Tuesday, October 26, 2004


Who knew?

Marsilius of Inghen (c.1330-96), Dutch philosopher and theologian. Born near Nijmegen, Marsilius studied under Buridan, taught at Paris for thirty years, then, in 1383, moved to the newly founded University of Heidelberg, where he and Albert of Saxony established nominalism in Germany. In logic, he produced an Ockhamist revision of the Tractatus of Peter of Spain, often published as Textus dialectices in early sixteenth-century Germany, and a commentary on Aristotle's Prior Analytics. He developed Buridan's theory of impetus in his own way, accepted Bradwardine's account of the proportions of velocities, and adopted Nicholas of Oresme's doctrine of intension and remission of forms, applying the new physics in his commentaries on Aristotle's physical works. In theology he followed Ockham's skeptical emphasis on faith, allowing that one might prove the existence of God along Scotistic lines, but insisting that, since natural philosophy could not accommodate the creation of the universe ex nihilo, God's omnipotence was known only through faith.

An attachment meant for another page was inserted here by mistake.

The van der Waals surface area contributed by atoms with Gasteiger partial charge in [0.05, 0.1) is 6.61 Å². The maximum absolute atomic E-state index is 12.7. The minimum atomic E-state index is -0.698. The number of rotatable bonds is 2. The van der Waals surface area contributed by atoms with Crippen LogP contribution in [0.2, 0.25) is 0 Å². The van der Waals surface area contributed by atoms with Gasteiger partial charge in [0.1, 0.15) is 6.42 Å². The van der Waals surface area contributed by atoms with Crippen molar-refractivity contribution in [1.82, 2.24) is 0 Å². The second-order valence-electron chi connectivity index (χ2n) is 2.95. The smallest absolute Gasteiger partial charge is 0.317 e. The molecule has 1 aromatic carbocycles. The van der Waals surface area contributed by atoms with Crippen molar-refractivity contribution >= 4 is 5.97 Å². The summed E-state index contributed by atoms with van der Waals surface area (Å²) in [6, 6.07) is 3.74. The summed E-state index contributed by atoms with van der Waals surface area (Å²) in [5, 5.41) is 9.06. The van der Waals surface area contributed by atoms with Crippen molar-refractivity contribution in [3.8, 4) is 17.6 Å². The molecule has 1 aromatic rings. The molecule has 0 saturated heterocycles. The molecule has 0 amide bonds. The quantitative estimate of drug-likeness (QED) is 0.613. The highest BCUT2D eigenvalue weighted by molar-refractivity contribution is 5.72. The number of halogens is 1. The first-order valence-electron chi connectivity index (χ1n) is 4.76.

This entry, from my copy of The Cambridge Dictionary of Philosophy, is signed "J.Lo." Who knew? (Apologies to John Longeway.)

Collective Improvisation:

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